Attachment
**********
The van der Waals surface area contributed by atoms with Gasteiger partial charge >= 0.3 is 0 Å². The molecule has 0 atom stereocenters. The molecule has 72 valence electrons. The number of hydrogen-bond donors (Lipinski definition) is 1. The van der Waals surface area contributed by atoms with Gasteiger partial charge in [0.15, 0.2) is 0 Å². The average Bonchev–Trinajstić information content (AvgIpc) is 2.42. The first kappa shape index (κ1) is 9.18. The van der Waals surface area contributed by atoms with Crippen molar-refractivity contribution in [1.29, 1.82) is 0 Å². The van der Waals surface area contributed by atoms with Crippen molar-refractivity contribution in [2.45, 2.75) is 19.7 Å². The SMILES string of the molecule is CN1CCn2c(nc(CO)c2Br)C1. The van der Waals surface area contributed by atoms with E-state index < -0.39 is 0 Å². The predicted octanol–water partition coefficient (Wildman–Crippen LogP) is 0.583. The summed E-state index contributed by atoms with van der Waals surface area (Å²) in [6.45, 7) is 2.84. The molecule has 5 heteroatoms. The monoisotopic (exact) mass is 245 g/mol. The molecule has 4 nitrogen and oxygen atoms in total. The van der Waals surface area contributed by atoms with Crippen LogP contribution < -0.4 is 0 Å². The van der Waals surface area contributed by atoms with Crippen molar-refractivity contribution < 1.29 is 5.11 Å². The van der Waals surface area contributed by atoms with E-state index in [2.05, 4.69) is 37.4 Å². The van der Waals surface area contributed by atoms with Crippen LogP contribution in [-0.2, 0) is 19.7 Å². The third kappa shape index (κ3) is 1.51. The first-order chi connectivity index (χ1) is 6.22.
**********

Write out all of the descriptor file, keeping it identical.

The van der Waals surface area contributed by atoms with Gasteiger partial charge >= 0.3 is 0 Å². The molecule has 0 atom stereocenters. The molecule has 72 valence electrons. The number of hydrogen-bond donors (Lipinski definition) is 1. The van der Waals surface area contributed by atoms with Gasteiger partial charge in [0.15, 0.2) is 0 Å². The average Bonchev–Trinajstić information content (AvgIpc) is 2.42. The first kappa shape index (κ1) is 9.18. The van der Waals surface area contributed by atoms with Crippen molar-refractivity contribution in [1.29, 1.82) is 0 Å². The van der Waals surface area contributed by atoms with Crippen molar-refractivity contribution in [2.45, 2.75) is 19.7 Å². The SMILES string of the molecule is CN1CCn2c(nc(CO)c2Br)C1. The van der Waals surface area contributed by atoms with E-state index < -0.39 is 0 Å². The predicted octanol–water partition coefficient (Wildman–Crippen LogP) is 0.583. The summed E-state index contributed by atoms with van der Waals surface area (Å²) in [6.45, 7) is 2.84. The molecule has 5 heteroatoms. The monoisotopic (exact) mass is 245 g/mol. The molecule has 4 nitrogen and oxygen atoms in total. The van der Waals surface area contributed by atoms with Crippen LogP contribution < -0.4 is 0 Å². The van der Waals surface area contributed by atoms with Crippen molar-refractivity contribution < 1.29 is 5.11 Å². The van der Waals surface area contributed by atoms with E-state index in [2.05, 4.69) is 37.4 Å². The van der Waals surface area contributed by atoms with Crippen LogP contribution in [-0.2, 0) is 19.7 Å². The third kappa shape index (κ3) is 1.51. The first-order chi connectivity index (χ1) is 6.22.